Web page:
Friday, January 16

Didn't we fire this guy?

Somehow, some way, Branson Wright is back, and with some awesome stuff, too. With Rickey Henderson's induction to the Baseball Hall of Fame, many writers have described him as the greatest leadoff hitter of all time. Wright disagrees, claiming that Pete Rose is in fact the greatest leadoff hitter of all time. Despite his name, Wright is totally wrong here. I have nothing against Rose and think he should be in the Hall of Fame, but he was not as good as Rickey Henderson at being a leadoff hitter or any sort of hitter other than a "singles hitter," which is in no way a compliment.

For whatever reason, Wright tries to make his point by including the transcript of a debate that he loses badly to Indians minor league hitting coordinator Bruce Fields. It's a spectacular failure, made all the more so by the fact that Wright voluntarily published it to support his own case for Rose. In bold are Wright's and Fields' dialogue; my comments are in plain text.

Fields: Branson, give me the evidence that Pete was the best leadoff hitter.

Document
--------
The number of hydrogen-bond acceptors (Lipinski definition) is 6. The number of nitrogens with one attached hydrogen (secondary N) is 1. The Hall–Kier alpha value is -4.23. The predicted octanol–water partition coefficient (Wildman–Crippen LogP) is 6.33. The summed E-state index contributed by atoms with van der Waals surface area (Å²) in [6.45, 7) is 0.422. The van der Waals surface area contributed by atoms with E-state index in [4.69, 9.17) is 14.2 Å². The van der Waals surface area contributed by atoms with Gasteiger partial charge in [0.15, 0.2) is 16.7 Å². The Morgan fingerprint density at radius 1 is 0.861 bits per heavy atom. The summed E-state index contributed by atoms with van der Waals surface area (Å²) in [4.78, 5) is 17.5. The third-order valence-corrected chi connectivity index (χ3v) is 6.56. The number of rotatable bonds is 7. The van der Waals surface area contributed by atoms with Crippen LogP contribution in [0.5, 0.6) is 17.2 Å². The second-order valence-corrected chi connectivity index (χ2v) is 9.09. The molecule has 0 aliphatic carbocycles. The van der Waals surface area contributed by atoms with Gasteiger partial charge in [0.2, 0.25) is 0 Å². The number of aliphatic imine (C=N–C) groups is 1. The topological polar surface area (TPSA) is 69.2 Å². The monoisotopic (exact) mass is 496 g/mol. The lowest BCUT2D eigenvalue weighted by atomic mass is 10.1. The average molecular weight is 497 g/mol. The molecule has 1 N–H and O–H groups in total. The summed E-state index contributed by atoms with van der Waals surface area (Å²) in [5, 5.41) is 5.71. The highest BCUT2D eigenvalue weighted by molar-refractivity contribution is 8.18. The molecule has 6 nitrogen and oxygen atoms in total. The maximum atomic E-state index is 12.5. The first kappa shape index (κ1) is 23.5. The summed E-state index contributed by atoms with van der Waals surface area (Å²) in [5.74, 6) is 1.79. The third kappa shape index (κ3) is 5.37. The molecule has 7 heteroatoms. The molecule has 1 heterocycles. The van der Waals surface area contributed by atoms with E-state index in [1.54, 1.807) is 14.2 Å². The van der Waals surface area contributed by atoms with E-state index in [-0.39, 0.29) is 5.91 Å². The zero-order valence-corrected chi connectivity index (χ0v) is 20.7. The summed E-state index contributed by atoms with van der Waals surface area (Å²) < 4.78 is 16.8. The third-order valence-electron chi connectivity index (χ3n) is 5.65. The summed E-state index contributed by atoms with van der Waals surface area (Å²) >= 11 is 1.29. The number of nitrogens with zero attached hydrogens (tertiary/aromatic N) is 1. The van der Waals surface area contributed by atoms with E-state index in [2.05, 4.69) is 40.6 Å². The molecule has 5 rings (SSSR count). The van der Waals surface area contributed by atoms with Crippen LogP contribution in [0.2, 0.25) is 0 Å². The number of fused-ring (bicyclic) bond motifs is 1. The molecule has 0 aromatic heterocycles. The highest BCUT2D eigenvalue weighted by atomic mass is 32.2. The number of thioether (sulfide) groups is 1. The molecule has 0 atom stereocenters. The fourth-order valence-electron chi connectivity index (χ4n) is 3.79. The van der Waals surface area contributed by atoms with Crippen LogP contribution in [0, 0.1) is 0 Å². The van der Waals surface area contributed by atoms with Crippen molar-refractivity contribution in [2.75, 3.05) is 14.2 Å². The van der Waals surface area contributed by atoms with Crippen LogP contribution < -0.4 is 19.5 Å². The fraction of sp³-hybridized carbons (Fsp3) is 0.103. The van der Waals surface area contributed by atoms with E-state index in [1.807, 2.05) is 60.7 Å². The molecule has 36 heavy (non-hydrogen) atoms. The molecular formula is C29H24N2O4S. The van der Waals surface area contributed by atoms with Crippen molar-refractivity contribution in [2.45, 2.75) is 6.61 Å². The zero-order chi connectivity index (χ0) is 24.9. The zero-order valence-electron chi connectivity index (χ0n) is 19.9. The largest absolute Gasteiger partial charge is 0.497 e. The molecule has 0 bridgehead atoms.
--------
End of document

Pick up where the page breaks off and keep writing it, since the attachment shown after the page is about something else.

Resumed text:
The burden of evidence for proving a claim rests on the person making the claim, who in this case is Branson Wright. A fair opening statement from Fields.

Wright: Look at the numbers. He's one of, if not the greatest, hitter of all time. He had over 200 hits in a season 10 times in his career; and just barely missed out on getting 200 hits in three other seasons.
My head already hurts.
This lays out pretty clearly that Wright knows very little about baseball. Rose has the most career hits, but he also has the most career at-bats. He's not even close to being the greatest hitter of all time. Not even close. Let us not forget gentlemen named Babe Ruth, Ted Williams, and Barry Bonds. Just as an example, he and Henderson are #9 and #10, respectively all time in Runs Created, though Rose has 2500 more plate appearances.
Finally, "Number of 200-hit seasons and almost-200-hit-seasons" are terrible, terrible criteria for evaluating a player's hitting skill.

Fields: But didn't Rickey finish his career with the most runs scored (2,229)? Isn't that the leadoff hitter's job, to score runs? That right there puts him No. 1 for me.
It is remarkable that Rickey did this, and run-scoring was his job, though it should be pointed out that one's run total depends largely on your teammates.